Elizabeth Weitzman
April 28, 2012
Elizabeth Weitzman, New York Daily News

You should be prepared for some high-minded pretension, lots of self-consciously arty shots, and long stretches of apparently profound nothingness. Full Review

Farran Smith Nehme
April 27, 2012
Farran Smith Nehme, New York Post

The technique - and this movie is about nothing if not technique, both Crane's and the filmmaker's - isn't particularly successful. Full Review

Stephen Holden
April 26, 2012
Stephen Holden, New York Times

Despite earnest attempts, Mr. Franco can't bring the fervency of Crane's poetry to life in the extensive recitations. Full Review

Owen Gleiberman
April 25, 2012
Owen Gleiberman, Entertainment Weekly

It's a pensive and heartfelt movie, assuming that you let yourself get caught up in its moody-minimalist, more-visual-than-verbal style. Full Review

Joshua Rothkopf
April 24, 2012
Joshua Rothkopf, Time Out New York

The Broken Tower feels unique as a young man's tribute to an adventuresome, doomed soul. Full Review

Melissa Anderson
April 24, 2012
Melissa Anderson, Village Voice

Sincere, amateurish, and misguided. Full Review

John Anderson
February 23, 2012
John Anderson, Variety

Though clearly besotted with Crane's poetry, the writer-director-star never achieves full immersion in the man's life or work; the sense is of people playing a very cerebral game of dress-up. Full Review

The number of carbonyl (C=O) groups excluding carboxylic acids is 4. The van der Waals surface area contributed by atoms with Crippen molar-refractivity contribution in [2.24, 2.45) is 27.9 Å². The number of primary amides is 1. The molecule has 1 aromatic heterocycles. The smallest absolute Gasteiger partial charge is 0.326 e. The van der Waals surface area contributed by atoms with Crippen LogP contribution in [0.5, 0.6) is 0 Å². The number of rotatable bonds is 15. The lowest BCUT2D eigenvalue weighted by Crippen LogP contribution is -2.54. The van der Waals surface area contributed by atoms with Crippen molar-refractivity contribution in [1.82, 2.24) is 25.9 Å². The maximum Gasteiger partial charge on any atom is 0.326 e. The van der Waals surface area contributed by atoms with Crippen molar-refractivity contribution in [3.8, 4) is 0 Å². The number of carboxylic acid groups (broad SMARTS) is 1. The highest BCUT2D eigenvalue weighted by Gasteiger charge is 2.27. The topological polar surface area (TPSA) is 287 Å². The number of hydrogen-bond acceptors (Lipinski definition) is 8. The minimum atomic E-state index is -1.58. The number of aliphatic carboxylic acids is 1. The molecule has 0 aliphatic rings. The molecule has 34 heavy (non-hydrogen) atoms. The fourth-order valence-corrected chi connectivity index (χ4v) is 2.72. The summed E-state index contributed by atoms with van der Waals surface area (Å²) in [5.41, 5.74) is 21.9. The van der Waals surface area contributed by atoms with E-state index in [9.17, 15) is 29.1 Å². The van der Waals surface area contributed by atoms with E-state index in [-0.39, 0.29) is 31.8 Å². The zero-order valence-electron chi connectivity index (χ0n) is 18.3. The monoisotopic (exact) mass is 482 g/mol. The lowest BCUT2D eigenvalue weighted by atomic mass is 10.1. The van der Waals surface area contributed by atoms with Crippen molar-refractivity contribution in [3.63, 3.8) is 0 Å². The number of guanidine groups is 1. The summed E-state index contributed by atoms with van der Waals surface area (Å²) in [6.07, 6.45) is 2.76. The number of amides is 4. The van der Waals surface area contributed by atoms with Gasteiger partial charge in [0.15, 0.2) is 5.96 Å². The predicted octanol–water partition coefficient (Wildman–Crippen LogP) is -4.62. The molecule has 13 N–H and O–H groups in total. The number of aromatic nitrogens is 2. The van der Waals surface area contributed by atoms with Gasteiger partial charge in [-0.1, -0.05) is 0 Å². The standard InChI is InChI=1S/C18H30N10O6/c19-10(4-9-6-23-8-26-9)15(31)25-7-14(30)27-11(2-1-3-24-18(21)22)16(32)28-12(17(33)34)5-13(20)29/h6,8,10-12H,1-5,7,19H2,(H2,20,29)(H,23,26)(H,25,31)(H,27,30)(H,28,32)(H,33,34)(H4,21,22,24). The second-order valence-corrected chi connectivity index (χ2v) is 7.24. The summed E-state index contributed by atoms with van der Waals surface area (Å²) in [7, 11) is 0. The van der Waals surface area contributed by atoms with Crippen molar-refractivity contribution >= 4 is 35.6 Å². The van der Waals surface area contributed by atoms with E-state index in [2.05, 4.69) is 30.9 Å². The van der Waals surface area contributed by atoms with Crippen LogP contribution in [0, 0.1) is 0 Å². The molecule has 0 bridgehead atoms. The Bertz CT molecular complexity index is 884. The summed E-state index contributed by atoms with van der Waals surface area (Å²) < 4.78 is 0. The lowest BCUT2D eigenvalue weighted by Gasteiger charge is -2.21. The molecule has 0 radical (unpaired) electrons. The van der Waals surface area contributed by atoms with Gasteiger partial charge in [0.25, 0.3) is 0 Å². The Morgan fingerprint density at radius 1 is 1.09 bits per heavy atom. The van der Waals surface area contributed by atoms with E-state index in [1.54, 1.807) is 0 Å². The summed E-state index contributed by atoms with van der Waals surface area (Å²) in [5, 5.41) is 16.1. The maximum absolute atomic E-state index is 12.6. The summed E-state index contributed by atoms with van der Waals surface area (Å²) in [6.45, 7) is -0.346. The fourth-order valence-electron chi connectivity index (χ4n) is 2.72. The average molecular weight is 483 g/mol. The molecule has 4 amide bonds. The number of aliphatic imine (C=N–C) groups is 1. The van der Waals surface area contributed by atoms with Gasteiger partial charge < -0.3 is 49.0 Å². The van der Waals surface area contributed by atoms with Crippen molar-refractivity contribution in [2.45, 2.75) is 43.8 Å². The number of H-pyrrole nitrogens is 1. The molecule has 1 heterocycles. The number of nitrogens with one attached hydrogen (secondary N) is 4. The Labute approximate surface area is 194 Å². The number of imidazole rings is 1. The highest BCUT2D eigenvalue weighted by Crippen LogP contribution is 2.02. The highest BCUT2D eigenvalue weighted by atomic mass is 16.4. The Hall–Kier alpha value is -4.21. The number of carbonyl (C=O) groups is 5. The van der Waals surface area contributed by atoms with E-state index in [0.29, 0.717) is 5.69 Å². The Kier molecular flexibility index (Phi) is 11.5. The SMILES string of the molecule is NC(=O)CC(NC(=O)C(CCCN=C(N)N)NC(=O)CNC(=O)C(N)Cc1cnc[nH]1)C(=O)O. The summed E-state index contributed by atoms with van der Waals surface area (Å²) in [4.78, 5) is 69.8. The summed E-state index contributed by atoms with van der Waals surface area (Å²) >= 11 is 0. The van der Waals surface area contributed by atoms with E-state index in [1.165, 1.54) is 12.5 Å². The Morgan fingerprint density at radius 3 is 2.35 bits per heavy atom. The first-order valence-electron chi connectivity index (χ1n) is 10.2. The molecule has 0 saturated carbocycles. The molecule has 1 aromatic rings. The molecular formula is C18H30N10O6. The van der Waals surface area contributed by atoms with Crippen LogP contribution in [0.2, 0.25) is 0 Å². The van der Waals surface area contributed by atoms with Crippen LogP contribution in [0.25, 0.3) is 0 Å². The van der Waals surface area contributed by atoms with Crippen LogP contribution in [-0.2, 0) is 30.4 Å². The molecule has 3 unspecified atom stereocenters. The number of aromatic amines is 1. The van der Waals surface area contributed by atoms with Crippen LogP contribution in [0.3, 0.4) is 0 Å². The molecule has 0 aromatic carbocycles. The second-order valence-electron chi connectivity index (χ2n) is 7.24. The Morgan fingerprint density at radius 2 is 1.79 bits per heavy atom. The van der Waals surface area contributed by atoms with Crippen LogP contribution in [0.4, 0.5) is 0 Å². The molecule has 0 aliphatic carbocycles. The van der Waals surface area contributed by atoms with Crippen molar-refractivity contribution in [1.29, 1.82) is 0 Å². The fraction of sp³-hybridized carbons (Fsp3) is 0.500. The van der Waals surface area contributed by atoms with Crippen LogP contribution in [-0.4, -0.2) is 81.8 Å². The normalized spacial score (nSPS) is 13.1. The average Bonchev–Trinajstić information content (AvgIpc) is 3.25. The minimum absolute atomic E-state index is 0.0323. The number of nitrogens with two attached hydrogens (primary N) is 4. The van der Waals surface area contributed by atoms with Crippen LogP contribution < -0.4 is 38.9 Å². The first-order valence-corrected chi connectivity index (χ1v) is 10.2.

Todd McCarthy
June 23, 2011
Todd McCarthy, Hollywood Reporter

Not a heady experience like many of the semi-experimental 1960s films he emulates. Instead, it's mostly a tedious chore, much akin to listening poetry you don't much like. Full Review

David Noh
April 27, 2012
David Noh, Film Journal International

Ah, James Franco: actor, director, writer, conceptual artist, soap opera star! What can't he do? Answer: Make a cohesive, coherent film about a great American writer. Full Review

Matthew Connolly
April 24, 2012
Matthew Connolly, Slant Magazine

James Franco's film is tonally flat and a little too impressed with its own elliptical construction. Full Review